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Old April 9, 2013, 12:00 AM   #1
Ferretboy
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Join Date: December 6, 2012
Location: Longview, WA
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first timer

Ok, I bought a Lee Breech Lock Hand Press and Carbide Dies for .38.

I made a few mistakes with my first few atempts.

I have loaded 158g LSWC (Lasercast) over 3.1g of Hodgdon HP38.

What should I expect with the loads?
What should I look out for?
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Old April 9, 2013, 02:47 AM   #2
Fire_Moose
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Re: first timer

Get a manual or two and read em.

Expect for the primer to ignite a powder charge to build pressure to dislodge a bullet down a barrel.

Watch out for unusually large kick, split cases, cratered primers, and other pressure signs.

Watch out for a small pop. If there is no powder it can seize your cylinder or worse put a bullet half way down the barrel. No not shoot again after a small pop.
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Old April 9, 2013, 04:08 AM   #3
mxsailor803
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If it makes you feel any better, i've been loading for a few years now and I still make mistakes. The key to this hobby is patients. Example, I weigh each and every charge no matter if it is for plinking or hunting. And if something didn't feel right with a charge, dump it, get another charge, re-weigh, and continue on. Another thing is, if you start making mistakes, step back for a hour or 2 and clear your head. Get away from any distractions. My wife knows to leave me alone whenever I'm reloading because I ended up showing her some extremely overcharged rounds and she got the point. Get several manuals and read up on them. Right now I have 5 manuals with 3 I use all the time. Enjoy!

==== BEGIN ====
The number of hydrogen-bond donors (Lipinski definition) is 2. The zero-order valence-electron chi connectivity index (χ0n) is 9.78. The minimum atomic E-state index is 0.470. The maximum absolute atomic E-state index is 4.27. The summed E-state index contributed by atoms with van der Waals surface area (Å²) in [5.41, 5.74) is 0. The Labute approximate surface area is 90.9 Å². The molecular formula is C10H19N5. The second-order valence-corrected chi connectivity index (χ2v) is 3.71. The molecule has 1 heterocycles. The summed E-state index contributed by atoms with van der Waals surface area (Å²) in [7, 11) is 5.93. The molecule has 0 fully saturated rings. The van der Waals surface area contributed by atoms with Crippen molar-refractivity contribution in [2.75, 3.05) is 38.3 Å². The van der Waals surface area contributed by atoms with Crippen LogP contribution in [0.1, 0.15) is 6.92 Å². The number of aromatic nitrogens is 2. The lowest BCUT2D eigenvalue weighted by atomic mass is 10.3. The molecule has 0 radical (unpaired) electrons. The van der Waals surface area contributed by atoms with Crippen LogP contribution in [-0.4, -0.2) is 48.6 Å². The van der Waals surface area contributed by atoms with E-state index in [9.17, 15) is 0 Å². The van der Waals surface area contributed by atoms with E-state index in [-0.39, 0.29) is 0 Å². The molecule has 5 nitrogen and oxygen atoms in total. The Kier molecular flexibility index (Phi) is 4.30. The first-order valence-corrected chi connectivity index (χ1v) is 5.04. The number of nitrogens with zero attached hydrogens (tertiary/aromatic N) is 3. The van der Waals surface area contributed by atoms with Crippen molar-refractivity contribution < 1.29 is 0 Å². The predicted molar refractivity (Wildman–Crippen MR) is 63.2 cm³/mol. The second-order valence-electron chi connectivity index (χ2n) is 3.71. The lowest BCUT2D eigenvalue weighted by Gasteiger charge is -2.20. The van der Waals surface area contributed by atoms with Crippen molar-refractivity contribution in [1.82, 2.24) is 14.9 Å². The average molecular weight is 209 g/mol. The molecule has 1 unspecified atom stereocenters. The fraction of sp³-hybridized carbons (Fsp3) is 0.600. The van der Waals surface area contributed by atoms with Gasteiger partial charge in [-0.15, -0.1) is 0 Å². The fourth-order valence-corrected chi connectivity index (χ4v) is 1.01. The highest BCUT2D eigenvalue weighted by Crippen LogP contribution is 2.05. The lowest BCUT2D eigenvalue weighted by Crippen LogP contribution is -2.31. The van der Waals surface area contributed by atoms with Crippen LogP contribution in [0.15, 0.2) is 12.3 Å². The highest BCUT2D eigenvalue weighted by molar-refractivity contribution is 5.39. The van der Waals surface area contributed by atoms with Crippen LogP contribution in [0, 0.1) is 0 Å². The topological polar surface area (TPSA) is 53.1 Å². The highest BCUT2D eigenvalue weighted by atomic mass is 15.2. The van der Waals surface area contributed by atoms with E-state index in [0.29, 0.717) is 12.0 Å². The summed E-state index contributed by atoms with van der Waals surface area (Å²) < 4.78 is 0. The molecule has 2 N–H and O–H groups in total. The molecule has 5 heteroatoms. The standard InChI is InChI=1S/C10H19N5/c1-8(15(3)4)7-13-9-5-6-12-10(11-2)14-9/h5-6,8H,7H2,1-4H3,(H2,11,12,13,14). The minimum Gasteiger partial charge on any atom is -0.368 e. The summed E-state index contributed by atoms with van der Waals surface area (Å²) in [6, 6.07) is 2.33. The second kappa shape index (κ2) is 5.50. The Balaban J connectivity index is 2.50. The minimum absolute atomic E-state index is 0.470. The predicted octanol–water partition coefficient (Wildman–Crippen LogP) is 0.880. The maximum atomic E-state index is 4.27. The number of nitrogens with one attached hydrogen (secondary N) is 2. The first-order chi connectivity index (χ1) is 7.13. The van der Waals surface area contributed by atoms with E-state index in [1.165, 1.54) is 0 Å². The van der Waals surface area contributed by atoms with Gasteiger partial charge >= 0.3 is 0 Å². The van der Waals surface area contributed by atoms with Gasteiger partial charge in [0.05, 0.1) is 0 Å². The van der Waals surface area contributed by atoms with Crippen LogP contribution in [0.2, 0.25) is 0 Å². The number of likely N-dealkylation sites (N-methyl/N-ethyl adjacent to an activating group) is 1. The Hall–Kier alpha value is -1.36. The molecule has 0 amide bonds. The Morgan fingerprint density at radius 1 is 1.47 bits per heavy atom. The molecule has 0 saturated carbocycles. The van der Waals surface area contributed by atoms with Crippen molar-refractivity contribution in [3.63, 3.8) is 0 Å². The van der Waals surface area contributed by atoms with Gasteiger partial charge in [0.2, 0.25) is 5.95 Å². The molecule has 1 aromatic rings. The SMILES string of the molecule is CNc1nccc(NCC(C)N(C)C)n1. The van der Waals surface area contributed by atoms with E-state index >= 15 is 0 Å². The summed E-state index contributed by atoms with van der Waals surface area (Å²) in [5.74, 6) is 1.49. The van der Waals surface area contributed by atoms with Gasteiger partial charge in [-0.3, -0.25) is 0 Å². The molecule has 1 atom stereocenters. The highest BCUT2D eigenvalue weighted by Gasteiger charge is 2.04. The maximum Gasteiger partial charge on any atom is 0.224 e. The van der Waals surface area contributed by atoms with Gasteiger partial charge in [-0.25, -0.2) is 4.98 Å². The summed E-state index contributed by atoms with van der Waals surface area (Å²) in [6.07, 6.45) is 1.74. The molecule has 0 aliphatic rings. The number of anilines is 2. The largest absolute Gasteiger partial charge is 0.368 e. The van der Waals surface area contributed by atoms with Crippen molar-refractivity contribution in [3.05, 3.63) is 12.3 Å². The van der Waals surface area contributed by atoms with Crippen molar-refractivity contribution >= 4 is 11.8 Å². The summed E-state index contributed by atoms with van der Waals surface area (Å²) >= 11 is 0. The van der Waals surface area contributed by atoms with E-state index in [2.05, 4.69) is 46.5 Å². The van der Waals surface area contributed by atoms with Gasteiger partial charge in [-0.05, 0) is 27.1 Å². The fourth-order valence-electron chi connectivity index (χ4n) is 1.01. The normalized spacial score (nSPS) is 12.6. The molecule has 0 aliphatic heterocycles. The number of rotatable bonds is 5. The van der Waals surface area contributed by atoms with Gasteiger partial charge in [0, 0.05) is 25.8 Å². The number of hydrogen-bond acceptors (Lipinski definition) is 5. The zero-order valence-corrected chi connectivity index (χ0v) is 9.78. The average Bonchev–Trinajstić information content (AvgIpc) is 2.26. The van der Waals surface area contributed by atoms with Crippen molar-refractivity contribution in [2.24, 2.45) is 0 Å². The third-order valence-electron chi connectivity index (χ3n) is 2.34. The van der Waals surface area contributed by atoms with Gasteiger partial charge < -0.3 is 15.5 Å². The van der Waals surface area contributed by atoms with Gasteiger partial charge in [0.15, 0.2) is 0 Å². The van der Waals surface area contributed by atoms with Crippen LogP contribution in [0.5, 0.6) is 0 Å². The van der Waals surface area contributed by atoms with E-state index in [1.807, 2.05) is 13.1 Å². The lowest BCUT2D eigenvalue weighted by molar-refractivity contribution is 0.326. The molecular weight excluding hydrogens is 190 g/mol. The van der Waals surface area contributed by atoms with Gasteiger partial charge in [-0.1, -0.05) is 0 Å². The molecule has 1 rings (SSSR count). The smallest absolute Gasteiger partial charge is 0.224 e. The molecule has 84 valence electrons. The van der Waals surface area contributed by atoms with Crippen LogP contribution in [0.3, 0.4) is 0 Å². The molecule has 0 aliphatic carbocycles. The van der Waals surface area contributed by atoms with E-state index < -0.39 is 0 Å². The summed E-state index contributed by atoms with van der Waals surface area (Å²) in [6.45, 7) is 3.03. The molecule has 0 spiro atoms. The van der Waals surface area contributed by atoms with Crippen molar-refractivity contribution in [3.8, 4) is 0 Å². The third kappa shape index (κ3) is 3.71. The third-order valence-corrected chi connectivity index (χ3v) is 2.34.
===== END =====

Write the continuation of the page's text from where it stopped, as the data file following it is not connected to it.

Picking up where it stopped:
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Old April 9, 2013, 07:34 AM   #4
Swampman1
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I get the point of more than one manual, but why? Why is it necessary to make multiple purchases on the same subject matter? All these manuals should be standardized, and up to date with identical material and information. IMO, in the real world, a person should only need one manual. But thats just me.
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Old April 9, 2013, 08:04 AM   #5
Brian Pfleuger
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I don't see the point in multiple manuals. Frankly, the contradictions are more likely to be confusing than helpful.

One manual for The End of The World, everything else you need is online.

Those loads are the Hodgdon listed starting load. You should expect them to be light. You might get soot on the outside of the case because they don't seal well since the pressure will be low.

You should expect immense satisfaction and the beginning of an addiction to a new hobby.
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Old April 9, 2013, 10:03 AM   #6
Ferretboy
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I did online reading and yeah I used a printed load to start with for the first time. I already see the addictive quality to reloading, I already plan on making .357 MAG Rifle loads and playing withe Revolver Loads. The mistakes I made were bullets obviously seated to far into the case, and one I somehow shaved the brass off the side of the case making a very weak spot. I started by loading 24, patly out of absolute curiousity, mostly out of desire to learn how to reload.
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